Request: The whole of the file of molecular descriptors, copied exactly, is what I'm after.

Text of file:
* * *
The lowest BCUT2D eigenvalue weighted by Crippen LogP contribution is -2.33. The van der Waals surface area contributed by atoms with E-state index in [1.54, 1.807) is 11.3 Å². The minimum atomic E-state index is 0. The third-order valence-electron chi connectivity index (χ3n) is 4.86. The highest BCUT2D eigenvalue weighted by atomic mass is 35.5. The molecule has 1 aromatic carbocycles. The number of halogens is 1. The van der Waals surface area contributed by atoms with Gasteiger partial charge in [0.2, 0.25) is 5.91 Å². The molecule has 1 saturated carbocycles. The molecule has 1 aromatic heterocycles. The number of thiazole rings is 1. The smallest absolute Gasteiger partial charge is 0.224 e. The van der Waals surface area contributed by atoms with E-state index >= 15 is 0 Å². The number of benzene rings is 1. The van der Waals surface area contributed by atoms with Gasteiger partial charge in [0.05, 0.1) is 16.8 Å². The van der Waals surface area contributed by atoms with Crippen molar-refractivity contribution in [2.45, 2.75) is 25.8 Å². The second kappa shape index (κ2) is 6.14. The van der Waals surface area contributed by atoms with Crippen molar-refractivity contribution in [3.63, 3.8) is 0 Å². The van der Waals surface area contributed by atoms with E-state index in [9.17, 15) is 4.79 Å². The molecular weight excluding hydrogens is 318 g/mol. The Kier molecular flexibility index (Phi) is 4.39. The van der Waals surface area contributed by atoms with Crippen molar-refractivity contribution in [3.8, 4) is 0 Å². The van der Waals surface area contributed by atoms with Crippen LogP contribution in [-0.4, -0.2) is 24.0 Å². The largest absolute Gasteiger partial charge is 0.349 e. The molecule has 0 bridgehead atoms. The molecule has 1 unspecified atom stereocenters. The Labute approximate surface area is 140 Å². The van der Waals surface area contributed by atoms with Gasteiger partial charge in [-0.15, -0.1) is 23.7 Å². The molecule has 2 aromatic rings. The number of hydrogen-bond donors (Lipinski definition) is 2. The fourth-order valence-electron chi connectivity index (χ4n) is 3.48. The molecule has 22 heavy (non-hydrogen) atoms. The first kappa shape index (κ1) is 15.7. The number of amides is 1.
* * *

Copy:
The lowest BCUT2D eigenvalue weighted by Crippen LogP contribution is -2.33. The van der Waals surface area contributed by atoms with E-state index in [1.54, 1.807) is 11.3 Å². The minimum atomic E-state index is 0. The third-order valence-electron chi connectivity index (χ3n) is 4.86. The highest BCUT2D eigenvalue weighted by atomic mass is 35.5. The molecule has 1 aromatic carbocycles. The number of halogens is 1. The van der Waals surface area contributed by atoms with Gasteiger partial charge in [0.2, 0.25) is 5.91 Å². The molecule has 1 saturated carbocycles. The molecule has 1 aromatic heterocycles. The number of thiazole rings is 1. The smallest absolute Gasteiger partial charge is 0.224 e. The van der Waals surface area contributed by atoms with E-state index >= 15 is 0 Å². The number of benzene rings is 1. The van der Waals surface area contributed by atoms with Gasteiger partial charge in [0.05, 0.1) is 16.8 Å². The van der Waals surface area contributed by atoms with Crippen molar-refractivity contribution in [2.45, 2.75) is 25.8 Å². The second kappa shape index (κ2) is 6.14. The van der Waals surface area contributed by atoms with Crippen molar-refractivity contribution in [3.63, 3.8) is 0 Å². The van der Waals surface area contributed by atoms with E-state index in [9.17, 15) is 4.79 Å². The molecular weight excluding hydrogens is 318 g/mol. The Kier molecular flexibility index (Phi) is 4.39. The van der Waals surface area contributed by atoms with Crippen molar-refractivity contribution in [3.8, 4) is 0 Å². The van der Waals surface area contributed by atoms with Crippen LogP contribution in [-0.4, -0.2) is 24.0 Å². The largest absolute Gasteiger partial charge is 0.349 e. The molecule has 0 bridgehead atoms. The molecule has 1 unspecified atom stereocenters. The Labute approximate surface area is 140 Å². The van der Waals surface area contributed by atoms with Gasteiger partial charge in [-0.15, -0.1) is 23.7 Å². The molecule has 2 aromatic rings. The number of hydrogen-bond donors (Lipinski definition) is 2. The fourth-order valence-electron chi connectivity index (χ4n) is 3.48. The molecule has 22 heavy (non-hydrogen) atoms. The first kappa shape index (κ1) is 15.7. The number of amides is 1.